Oh, what a difference a year and a sustained Republican attack makes. That is, if you're Politifact. They've declared "You can keep your health insurance" their
"lie of the year."
Boiling down the complicated health care law to a soundbite proved treacherous, even for its promoter-in-chief. Obama and his team made matters worse, suggesting they had been misunderstood all along. The stunning political uproar led to this: a rare presidential apology.
For all of these reasons, PolitiFact has named "If you like your health care plan, you can keep it," the Lie of the Year for 2013. Readers in a separate online poll overwhelmingly agreed with the choice.
But what's that, over there on the right side of that PolitiFact page? Under "related rulings"? Why, it's a PolitiFact ruling from June, 2012 that calls this very same statement "half true."
Obama has a reasonable point: His health care law does take pains to allow Americans to keep their health plan if they want to remain on it. But Obama suggests that keeping the insurance you like is guaranteed.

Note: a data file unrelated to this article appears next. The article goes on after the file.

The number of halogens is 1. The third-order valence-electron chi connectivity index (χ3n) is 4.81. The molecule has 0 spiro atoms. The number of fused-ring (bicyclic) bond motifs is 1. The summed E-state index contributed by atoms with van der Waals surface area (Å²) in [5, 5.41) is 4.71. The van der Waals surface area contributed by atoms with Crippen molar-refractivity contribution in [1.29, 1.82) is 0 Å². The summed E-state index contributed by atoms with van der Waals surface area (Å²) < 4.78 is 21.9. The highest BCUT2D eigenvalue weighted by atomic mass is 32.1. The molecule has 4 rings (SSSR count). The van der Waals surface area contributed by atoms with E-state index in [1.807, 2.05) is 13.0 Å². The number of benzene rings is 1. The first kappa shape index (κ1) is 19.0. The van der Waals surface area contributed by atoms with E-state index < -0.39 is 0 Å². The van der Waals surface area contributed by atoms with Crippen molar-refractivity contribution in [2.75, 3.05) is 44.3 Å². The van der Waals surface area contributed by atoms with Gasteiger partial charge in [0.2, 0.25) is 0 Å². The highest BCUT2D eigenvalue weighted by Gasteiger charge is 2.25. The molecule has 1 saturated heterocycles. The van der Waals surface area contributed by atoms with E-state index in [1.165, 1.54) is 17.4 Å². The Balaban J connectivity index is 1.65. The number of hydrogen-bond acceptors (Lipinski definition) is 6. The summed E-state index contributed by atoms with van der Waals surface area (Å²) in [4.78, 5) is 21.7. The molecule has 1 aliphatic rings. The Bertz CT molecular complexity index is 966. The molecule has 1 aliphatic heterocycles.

In reality, Americans are not simply able to keep their insurance through thick and thin. Even before the law has taken effect, the rate of forced plan-switching among policyholders every year is substantial, and the CBO figures suggest that the law could increase that rate, at least modestly, even if Americans on balance benefit from the law’s provisions. We rate Obama’s claim Half True.
So what was half-true in 2012 is a lie in 2013? How exactly does that work, PolitiFact? What exactly has changed in the past year, other than a Republican-fed media frenzy? Nothing. And nothing has changed with PolitiFact either, which is still picking and choosing its own "facts."
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